Posts filed under “Travel”
It has occurred to Dr. Boli more than once that the standards for naming these “ways” are different from the standards for naming streets. Street names usually have to have some marginal attachment to meaning. Sometimes there is a theme: the Mexican War Streets, for example, are so called because they are named for battles in the Mexican War; the streets in Bellevue are named for Civil War generals; the streets in West View are named for universities and colleges; and so on. Sometimes streets are named for trees or flowers. Sometimes they are named for things that used to be there, like an old estate on which a city neighborhood was built.
But “ways” seem to be named as often as not by flipping open a dictionary or encyclopedia at random and pointing at a word blindfolded. Here, in no order at all, is a list of “ways” in Pittsburgh whose names have at various times struck Dr. Boli as odd or amusing:
Betty Jane Ralph Way
Now, for the sake of absolute honesty, Dr. Boli will note that one of those odd names has a foundation in history. Rope Way was a rope walk two hundred years ago: a rope factory was set up next to it, and a long straightway was necessary for pulling the strands straight and twisting them together. Perhaps some of these other ways have similar histories: perhaps they ran past manufactories of asteroids or betty jane ralphs. But Dr. Boli does not know those histories, so the names remain inexplicable to him.
© OpenStreetMap contributors. Licensed under the Open Data Commons Open Database License.
This is strict truth, because Dr. Boli considers April Fool’s Day the most sacred holiday of the year.
Five Famous Buckets You Must See Before You Die.
The Old Oaken Bucket, located at the Woodworth House in Scituate, Massachusetts, inspired the famous song by Samuel Woodworth——
The old oaken bucket, the iron-bound bucket,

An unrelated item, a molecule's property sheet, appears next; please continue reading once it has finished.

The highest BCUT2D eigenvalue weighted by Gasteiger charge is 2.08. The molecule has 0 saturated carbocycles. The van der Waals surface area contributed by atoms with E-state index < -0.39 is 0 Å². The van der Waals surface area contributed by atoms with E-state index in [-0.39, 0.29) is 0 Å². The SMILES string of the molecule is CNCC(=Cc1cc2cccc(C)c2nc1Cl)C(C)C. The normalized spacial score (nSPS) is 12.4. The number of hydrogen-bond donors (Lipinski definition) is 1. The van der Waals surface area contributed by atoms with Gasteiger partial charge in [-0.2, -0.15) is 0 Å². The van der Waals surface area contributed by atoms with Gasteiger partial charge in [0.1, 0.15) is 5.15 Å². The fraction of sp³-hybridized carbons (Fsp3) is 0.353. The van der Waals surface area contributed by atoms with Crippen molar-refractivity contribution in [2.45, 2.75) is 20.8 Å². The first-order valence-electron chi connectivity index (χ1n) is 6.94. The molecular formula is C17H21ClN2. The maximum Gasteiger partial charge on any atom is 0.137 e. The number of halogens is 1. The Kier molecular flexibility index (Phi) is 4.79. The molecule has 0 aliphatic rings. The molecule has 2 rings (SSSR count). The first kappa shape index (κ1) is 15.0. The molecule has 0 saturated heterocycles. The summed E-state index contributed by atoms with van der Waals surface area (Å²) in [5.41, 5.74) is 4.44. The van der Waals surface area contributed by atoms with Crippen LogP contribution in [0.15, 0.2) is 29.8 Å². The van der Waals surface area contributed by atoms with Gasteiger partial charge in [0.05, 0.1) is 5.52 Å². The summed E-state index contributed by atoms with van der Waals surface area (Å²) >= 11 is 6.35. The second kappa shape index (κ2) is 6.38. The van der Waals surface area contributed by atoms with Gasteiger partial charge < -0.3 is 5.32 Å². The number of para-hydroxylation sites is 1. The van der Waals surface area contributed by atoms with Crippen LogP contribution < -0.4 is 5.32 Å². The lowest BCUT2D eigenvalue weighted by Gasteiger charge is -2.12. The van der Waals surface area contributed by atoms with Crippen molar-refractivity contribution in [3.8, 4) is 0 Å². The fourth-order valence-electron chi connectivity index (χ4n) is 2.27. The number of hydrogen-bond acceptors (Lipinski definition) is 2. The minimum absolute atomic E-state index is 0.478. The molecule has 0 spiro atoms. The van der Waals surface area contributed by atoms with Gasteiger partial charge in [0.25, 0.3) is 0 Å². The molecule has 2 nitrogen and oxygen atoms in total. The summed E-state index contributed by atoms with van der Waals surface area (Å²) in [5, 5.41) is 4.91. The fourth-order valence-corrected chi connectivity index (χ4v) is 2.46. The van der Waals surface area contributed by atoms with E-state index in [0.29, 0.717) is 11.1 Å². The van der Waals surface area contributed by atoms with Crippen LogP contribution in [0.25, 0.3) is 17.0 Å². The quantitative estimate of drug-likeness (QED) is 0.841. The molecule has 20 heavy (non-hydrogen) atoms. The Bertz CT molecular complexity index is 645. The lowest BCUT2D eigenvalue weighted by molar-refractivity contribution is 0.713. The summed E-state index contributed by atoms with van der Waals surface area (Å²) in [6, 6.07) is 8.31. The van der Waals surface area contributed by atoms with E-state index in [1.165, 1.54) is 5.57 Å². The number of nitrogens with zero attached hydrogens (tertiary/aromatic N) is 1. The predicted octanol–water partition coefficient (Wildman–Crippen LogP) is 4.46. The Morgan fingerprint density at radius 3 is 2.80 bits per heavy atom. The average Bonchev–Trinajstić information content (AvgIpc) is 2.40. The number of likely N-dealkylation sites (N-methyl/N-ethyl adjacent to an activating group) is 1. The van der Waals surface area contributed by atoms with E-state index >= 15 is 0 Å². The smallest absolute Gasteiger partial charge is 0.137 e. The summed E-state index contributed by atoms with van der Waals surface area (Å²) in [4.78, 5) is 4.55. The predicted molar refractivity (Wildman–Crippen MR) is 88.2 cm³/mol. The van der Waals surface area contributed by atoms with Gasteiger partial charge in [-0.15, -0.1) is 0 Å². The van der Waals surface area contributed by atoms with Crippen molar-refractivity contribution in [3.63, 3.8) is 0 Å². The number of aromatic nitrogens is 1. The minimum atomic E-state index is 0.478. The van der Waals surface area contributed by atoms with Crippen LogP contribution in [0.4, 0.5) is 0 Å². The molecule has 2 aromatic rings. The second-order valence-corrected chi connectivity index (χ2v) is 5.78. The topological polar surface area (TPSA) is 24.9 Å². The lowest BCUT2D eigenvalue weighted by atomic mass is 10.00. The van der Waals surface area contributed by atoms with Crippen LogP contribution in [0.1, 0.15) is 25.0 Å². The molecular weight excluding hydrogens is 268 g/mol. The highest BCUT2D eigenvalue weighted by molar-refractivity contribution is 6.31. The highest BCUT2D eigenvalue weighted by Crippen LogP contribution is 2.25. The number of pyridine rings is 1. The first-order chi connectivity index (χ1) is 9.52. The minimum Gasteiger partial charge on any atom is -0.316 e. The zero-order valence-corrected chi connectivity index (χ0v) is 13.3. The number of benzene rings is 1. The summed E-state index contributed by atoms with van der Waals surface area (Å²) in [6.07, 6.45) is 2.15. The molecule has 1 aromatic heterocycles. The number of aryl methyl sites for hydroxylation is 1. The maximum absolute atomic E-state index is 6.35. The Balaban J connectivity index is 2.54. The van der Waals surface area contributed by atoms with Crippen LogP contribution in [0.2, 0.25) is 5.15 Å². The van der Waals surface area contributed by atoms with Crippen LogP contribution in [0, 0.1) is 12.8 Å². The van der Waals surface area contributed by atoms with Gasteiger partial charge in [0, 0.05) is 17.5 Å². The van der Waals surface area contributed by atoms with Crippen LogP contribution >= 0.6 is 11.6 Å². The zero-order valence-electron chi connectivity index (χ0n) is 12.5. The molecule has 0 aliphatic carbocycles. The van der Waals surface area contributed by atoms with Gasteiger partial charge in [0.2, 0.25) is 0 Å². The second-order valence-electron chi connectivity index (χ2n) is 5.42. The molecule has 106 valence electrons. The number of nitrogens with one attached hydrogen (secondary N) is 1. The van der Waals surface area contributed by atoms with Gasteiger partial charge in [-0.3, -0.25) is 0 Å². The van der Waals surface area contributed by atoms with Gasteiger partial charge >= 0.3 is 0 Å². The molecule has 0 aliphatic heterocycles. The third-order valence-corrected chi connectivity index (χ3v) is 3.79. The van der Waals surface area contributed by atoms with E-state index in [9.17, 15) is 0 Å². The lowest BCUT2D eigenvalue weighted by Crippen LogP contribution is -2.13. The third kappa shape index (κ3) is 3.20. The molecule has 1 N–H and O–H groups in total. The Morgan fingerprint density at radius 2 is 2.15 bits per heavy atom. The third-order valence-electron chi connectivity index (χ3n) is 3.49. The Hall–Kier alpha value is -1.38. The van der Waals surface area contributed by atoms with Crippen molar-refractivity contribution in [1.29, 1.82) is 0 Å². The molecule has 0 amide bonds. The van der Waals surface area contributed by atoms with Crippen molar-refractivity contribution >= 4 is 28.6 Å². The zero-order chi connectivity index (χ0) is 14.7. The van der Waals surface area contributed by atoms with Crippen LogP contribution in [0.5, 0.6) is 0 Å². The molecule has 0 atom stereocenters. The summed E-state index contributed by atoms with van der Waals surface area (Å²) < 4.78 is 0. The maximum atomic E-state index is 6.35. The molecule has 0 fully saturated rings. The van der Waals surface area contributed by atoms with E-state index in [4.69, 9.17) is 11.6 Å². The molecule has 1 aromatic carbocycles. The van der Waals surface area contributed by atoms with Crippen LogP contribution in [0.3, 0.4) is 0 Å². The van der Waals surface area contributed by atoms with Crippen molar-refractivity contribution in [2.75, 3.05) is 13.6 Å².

The moss-covered bucket which hung in the well.
This remains one of the most famous songs ever written about a bucket.
The Devil’s Bucket, northeast of Dead Armadillo, Texas, is a hole in the ground, approximately twelve feet in diameter, whose shape gives it an uncanny resemblance to a large bucket.
King Ethelbeard’s Bucket, a large golden vessel encrusted with precious stones and elaborate Saxon filigree work, is used by Queen Elizabeth to water her petunias. It may be viewed by the public at Buckingham Palace every year on Bucket Day.
The Amazing Farmer’s Bucket Theme Park in Qianxinan Buyei, China, has as its centerpiece a three-hundred-foot-tall mechanical figure of a farmer carrying a bucket. Riders ascend an elevator to the shoulder and slide down the interior of the arm into the bucket, and the “farmer” dumps them on his “garden.”
The George Jasnorzewski Memorial Bucket Truck in Grant Borough is used every year to place the Christmas decorations on the borough building. It is named for Mr. Jasnorzewski, who tragically died at his desk in the borough building while filling out the requisition forms for a bucket truck.
Probably not in South Africa.
In Porto-Novo, Benin, laundry cannot be hung out to dry until it is blessed by the Archbishop.
Any resident of Coosawhatchie, South Carolina, who ambles across the highway in less than four and a half minutes is socially ostracized and has to move to Ridgeland.
In Cleveland, every April 1, traffic police amuse residents by enforcing the no left turn signs.
Capes are seldom worn in Cape Town.
In New Delhi, it is customary to give cabinet ministers gifts of socks with gold clocks in the hope of favorably influencing their decisions. It never works.
When a freshly married couple in Yoshinogawa, Japan, reach their new abode, the bride is carried across the threshold by an Amazon Prime delivery driver.